…which could prove a future revenue stream for artists and the industry alike.

Concert sold out? Located on the other side of the world? Don’t fear – you’ll still get to see the show, in real time.

Recently, I found myself in an extremely privileged position. A large company invited me into a room and asked me, as someone with a background in music content creation and a passable-enough grip on technology, to come up with some ideas and a tangible structure of creating a live concert experience for those that couldn’t attend a concert.

Sounds a bit tecchy, right? Well, not really actually. It’s often easy to forget what’s possible these days; the world around us has changed entirely, and so quickly, almost without enough breath to consider the fabulous achievements going on around us. Anyway, back to the script…

So in the ‘80s and ‘90s, we’d get our music video/filmed concert fix on MTV…

Then in the noughties, YouTube came along… where a far more flexible, on-demand model could more suitably fulfill personal viewing habits. To boot, via YouTube, we were also able to share our live concert experiences from a questionable-quality cameraphone clip.

Now, though, things are far better. It’s all about live broadcast to personal phone handsets and online.

I know – immediately, I reacted the same: live broadcast has been a staple part of traditional TV broadcasting for decades now, and has been rife over the past clutch of years on the Internet. What’s so genuinely new about all this?

Well, it’s the way you provide the service. How about you create a user app experience that can be downloaded for a nominal fee – or free, if there’s a sponsor willing to contribute – of a concert, or any other major event for that matter, and make it as widely available as possible?

Suddenly, wherever you are, you’re able to tune in and watch your favourite act play live, from the comfort of your own smartphone or iPad, or similar.

And what’s the actual appetite for this? Well, the first concert we streamed as part of this project was a sold out show – so already we knew there was demand from an audience to see the concert of the band in question (Everything Everything) that couldn’t get tickets.

Following the band’s extraordinary performance at the Union Chapel in December 2010, we discovered that over 3.5 times the amount of people in the venue capacity were streaming and viewing the concert live from around the world, chatting simultaneously via the app’s message board/chat page. Since archiving the concert both online and within the bespoke event app, as well as providing bonus footage from backstage from the night, those viewing figures have remained healthy.

So suddenly having a concert broadcast live – or an edit of the performance – stored to your phone (as well as an online partnering website, for those that haven’t got smartphones yet) means that the memory of a great night can remain forever intact. The ultimate souvenir, as caught in crisp HD picture and immense multi-tracked stereo sound.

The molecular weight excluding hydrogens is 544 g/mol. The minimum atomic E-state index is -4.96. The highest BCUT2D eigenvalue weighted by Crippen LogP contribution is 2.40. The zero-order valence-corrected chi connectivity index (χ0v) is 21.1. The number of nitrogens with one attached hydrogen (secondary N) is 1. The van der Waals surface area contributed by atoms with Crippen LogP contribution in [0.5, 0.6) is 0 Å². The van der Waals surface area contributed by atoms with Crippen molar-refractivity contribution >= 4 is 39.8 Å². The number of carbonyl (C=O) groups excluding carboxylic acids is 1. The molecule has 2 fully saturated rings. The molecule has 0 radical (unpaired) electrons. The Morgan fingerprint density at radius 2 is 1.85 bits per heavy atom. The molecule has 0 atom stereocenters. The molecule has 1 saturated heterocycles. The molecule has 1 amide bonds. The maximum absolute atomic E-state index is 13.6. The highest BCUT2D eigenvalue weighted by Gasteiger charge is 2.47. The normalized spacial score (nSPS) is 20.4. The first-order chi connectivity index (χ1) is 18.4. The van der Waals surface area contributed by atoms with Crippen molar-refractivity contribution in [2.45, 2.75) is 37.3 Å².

And why should this be of great excitement to everyone?

Well, the fan wins – if they can’t make the show due to age restrictions, or distance, or because the tickets went too quickly, suddenly they can engage in the performance at their leisure, anywhere they like, as many times as they like.

The artist wins – they get to reach even more people than are in the room at the time.

The industry that supports the artist wins, as suddenly a potential new revenue stream presents itself:

– pre-show, fans that buy tickets could get an opt-in to download the ‘official concert app’ for a few extra pounds/euros/dollars/yen/etc. in order to relive the show and converse/meet up with fans attending the show;

– fans that missed out on tickets/cannot attend the show can also buy it to watch the gig they wouldn’t otherwise get to see;

– and – post show – those that missed the boat entirely, and heard it was a great night via the reviews and their mates, can also catch up and download a classic, archived show with bonus content from the night.

And aside from the concert stream itself on the app, you can also include a chat function – so a full-on community can revolve around the performance or tour – as well as links to exclusive competitions, merchandise, artists web-links and ‘buy music’ sites, all within an artist/event-branded mini-hub.

As a result of this, suddenly, the boom of the concert industry can potentially extend itself into the digital content/media business in a visceral, engaging way that was previously limited to occasional television TXs of mainstream artists playing a key event, or over-priced DVD packages.

Then, just imagine the way that such technology can extend beyond one-off concerts, but to major tours, festivals, entertainment events in general… Suddenly the ‘watch at home’, ‘laptop in café’ culture has a new threat… and it’s because of that small device in your pocket.

Toby L – www.lovelive.tvwww.transgressive.co.ukwww.rockfeedback.com


About Author

James Martin

James Martin is Head of Social Media for Midem organisers Reed MIDEM. This includes defining and rolling out Midem's social media strategy, editing midemblog, influencer outreach, developing Midem's fanbase of 75,000+ music professionals and more.

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  1. Pingback: Red Button 2.0 part I: Sportcasting, Fancasting, Bandcasting | Coopsta.tv

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